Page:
Re: Opinions requested
Thanks for the update on SIM. It's definitely more advanced in its development than I thought. A few additional comments, and a clarification: At 03:40 PM 3/6/1999 +1100, Marcelo Cantos wrote: >More important than any specifics, however, is the issue of what you >call a DBMS. To me, a DBMS is a database management system (seems >painfully obvious, but I think it bears repeating). You may argue >that a product is not a DBMS if it does not support feature X, and I >don't entirely disagree. When one talks of a DBMS one is conjuring up >a certain image in the mind of the listener, and that image may well >include feature X. To be fair to SIM, however, the essence of a DBMS >is that it manages a collection of data. If it doesn't support >transactions, this does not entail that it does not manage data. >Rather it simply has limits on the way the data is managed (i.e. it >doesn't manage data as well as one would like). > >You clearly believe that transaction support is part of the essence of >what makes a DBMS. I disagree, indeed, I profoundly disagree. There >is nothing in the concept of a database that mandates any such >requirement. Rather I would say that transaction support is an >important issue for any _good_ DBMS. Likewise for referential >integrity and concurrency (and, for that matter, support for >declarative queries, use of indexes, a rich set of fundamental data >types, etc.). If I recall correctly, dBase III was generally >acknowledged to be a DBMS though it lacked most of these requirements, >and could barely even call itself relational! I agree with all of the above, and I didn't mean to particularly single out transaction support. In addition to the point you raise that a DBMS calls to mind a particular set of features (not all of which need to be present to qualify a system as a DBMS), I'd add that particular systems are developed based on previous work within a particular paradigm (oh man, referencing Kuhn before I've even had coffee -- been a grad student too long) and I see SIM as much more following in the lineage of IR systems than DBMS systems. I'll grant there's overlap, and SIM is obviously moving towards a graceful integration of the two areas, but I'd characterize it as moving from an IR engine towards a combined IR/DBMS system. >I guess this all boils down to what's in a name. At the end of the >day, it is far more important to know what a product does and does not >do than what you call it. > Agreed, but as you mentioned, particular names invoke an understanding of what a system does/what features it may be expected to support, etc. While these understandings may overlap from one person to the next, often they don't, and I think DBMS are an example of an area where they can mean quite different things to different people. Hence, the frequency of people saying 'DBMS don't handle SGML/XML' occuring side by side with people saying 'what, are you crazy? Of course they do.' >I am sceptical that any RDBMS vendor can come to the party in terms of >performance. Past attempts to try to force text into a relational, >table or object based paradigm have not reaped great success (Oracle's >ConText comes to mind as an example of how forcing a square peg into a >round hole requires sacrificing the edges of performance). I would be >surprised if any of the major database vendors would be prepared to >venture away from their core competency (the relational model) to >address the performance issues. > I share your skepticism, but we can hope. If nothing else, there appears to be at least the dawnings of an understanding among the major DBMS vendors that there's a huge market for text management/retrieval products. Some of the approaches taken by the object-oriented database folks, like Informix's data blades, struck me as having promise. >I strongly disagree that SIM doesn't handle SGML/XML well. Ah, now here, I'm afraid you're reading words into my mouth. To clarify, I think SIM handles SGML/XML very well indeed; one of the best I've seen, in fact. I said I don't think any DBMS handles SGML/XML well, but I also excluded SIM from the DBMS category. Sorry, I should have been clearer about that. >From what you've said, though, SIM does appear to be shaping up as a very interesting IR/DBMS hybrid. The referential integrity hooks are a very nice plus. I have one piece of advice: promote yourselves more! :) I looked over the SIM web site before my post, and didn't see any discussion of the new features you're working on. A few words about future directions you're exploring for your product would be a good thing. Jerome McDonough -- jmcdonou@l... | (......) Library Systems Office, 386 Doe, U.C. Berkeley | \ * * / Berkeley, CA 94720-6000 (510) 642-5168 | \ <> / "Well, it looks easy enough...." | \ -- / SGNORMPF!!! -- From the Famous Last Words file | |||| xml-dev: A list for W3C XML Developers. To post, mailto:xml-dev@i... Archived as: http://www.lists.ic.ac.uk/hypermail/xml-dev/ and on CD-ROM/ISBN 981-02-3594-1 To (un)subscribe, mailto:majordomo@i... the following message; (un)subscribe xml-dev To subscribe to the digests, mailto:majordomo@i... the following message; subscribe xml-dev-digest List coordinator, Henry Rzepa (mailto:rzepa@i...)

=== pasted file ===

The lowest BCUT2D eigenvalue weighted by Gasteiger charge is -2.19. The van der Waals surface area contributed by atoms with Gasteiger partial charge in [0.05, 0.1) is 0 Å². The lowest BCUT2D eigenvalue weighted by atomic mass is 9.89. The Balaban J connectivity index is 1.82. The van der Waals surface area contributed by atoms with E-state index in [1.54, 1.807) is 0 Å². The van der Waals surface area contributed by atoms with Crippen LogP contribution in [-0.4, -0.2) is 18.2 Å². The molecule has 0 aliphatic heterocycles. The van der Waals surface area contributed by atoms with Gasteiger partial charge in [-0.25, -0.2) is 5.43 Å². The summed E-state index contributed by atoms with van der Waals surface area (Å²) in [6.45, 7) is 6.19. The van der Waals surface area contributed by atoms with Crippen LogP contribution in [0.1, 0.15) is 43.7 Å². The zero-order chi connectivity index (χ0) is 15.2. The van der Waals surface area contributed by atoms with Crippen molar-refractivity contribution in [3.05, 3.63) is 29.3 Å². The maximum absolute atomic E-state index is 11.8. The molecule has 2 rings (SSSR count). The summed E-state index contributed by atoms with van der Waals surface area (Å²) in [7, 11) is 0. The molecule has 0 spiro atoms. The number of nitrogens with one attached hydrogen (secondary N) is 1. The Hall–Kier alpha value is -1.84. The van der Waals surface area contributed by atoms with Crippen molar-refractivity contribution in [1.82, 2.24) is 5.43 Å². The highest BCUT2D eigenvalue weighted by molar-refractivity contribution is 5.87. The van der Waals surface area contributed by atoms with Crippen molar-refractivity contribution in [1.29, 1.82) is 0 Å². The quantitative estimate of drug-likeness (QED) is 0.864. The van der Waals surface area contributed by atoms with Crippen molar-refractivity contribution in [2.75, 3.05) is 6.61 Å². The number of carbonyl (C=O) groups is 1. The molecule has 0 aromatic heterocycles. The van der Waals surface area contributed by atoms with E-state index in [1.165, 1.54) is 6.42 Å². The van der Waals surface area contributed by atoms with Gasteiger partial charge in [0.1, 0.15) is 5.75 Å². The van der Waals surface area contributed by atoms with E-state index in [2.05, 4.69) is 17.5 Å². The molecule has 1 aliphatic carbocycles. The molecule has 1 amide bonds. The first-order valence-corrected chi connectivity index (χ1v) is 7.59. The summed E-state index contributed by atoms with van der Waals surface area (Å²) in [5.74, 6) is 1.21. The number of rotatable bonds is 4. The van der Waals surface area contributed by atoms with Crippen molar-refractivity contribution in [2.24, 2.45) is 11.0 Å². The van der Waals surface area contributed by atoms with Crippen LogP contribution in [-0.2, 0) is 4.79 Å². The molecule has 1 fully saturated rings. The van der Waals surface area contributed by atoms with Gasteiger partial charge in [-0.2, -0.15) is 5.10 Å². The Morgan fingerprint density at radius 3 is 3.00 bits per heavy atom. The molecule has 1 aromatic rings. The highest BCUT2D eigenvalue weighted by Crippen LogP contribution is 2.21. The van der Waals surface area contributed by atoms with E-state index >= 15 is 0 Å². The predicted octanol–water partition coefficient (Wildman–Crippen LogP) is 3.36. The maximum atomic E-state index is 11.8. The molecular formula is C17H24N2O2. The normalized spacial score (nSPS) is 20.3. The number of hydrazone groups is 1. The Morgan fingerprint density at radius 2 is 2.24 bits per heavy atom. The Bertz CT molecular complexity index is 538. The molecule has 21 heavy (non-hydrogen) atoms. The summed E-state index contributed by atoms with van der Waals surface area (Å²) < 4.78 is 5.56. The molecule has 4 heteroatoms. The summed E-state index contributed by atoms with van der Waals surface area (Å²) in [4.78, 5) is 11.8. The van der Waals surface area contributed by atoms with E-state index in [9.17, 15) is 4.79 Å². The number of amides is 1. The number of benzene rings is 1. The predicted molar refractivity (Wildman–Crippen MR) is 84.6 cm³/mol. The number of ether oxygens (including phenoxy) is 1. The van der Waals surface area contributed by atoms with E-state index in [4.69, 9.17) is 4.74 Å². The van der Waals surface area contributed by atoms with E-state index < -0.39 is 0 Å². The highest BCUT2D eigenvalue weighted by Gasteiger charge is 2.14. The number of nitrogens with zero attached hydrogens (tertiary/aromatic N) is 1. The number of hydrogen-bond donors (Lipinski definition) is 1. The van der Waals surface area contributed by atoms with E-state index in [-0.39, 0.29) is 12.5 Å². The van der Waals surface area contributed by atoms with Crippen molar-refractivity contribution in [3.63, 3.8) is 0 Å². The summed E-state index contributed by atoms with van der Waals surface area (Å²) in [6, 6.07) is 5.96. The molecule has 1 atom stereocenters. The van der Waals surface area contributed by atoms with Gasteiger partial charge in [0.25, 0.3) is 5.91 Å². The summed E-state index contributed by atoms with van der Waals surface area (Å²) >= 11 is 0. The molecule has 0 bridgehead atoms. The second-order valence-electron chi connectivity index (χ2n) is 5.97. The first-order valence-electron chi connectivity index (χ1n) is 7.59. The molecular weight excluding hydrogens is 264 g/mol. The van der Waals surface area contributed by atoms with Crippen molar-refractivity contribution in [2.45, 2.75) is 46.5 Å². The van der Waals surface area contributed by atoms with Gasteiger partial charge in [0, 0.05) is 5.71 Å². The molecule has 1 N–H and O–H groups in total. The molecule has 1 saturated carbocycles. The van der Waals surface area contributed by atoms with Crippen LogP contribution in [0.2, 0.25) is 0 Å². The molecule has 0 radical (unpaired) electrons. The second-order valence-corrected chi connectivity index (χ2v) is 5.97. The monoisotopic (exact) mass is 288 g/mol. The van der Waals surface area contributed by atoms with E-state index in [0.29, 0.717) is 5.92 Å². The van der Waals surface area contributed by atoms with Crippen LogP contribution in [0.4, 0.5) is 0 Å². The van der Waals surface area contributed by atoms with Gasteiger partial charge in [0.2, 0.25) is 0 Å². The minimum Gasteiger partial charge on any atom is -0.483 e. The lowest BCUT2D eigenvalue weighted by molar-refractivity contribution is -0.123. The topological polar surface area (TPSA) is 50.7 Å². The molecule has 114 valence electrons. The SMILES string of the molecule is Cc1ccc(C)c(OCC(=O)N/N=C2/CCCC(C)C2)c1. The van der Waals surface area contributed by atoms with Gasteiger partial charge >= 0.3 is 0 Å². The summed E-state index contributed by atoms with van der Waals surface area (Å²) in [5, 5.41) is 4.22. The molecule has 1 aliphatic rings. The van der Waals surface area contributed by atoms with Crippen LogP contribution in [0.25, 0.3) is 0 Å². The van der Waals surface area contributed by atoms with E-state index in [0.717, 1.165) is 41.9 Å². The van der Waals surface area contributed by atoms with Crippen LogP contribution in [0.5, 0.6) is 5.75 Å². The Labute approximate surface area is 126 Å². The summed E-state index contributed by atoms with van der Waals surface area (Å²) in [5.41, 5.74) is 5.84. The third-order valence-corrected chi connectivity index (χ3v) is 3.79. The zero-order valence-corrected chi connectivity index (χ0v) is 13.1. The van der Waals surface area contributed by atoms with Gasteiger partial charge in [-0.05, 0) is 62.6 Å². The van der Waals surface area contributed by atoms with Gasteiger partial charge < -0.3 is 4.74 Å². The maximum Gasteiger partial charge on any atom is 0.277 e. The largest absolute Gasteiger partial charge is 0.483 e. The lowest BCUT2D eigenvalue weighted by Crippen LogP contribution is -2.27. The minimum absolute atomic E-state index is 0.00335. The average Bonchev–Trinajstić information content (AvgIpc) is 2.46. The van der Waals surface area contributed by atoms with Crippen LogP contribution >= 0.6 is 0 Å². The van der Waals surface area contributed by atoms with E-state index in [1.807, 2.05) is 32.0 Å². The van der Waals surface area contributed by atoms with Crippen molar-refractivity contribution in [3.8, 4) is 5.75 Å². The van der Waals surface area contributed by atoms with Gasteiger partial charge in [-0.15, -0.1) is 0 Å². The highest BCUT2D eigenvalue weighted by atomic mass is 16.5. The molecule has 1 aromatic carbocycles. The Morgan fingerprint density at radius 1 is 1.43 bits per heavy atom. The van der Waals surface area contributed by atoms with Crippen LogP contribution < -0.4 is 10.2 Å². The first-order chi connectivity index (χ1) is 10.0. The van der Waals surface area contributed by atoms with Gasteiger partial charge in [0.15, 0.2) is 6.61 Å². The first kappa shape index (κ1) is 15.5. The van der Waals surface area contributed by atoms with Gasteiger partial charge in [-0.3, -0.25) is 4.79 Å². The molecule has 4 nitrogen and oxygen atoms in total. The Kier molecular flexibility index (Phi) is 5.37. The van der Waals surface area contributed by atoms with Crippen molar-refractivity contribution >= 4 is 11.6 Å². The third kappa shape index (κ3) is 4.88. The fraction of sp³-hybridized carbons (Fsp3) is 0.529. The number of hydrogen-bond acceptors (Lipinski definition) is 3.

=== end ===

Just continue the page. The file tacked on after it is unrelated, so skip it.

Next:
PURCHASE STYLUS STUDIO ONLINE TODAY!
Purchasing Stylus Studio from our online shop is Easy, Secure and Value Priced!
Download The World's Best XML IDE!
Accelerate XML development with our award-winning XML IDE - Download a free trial today!
Subscribe in XML format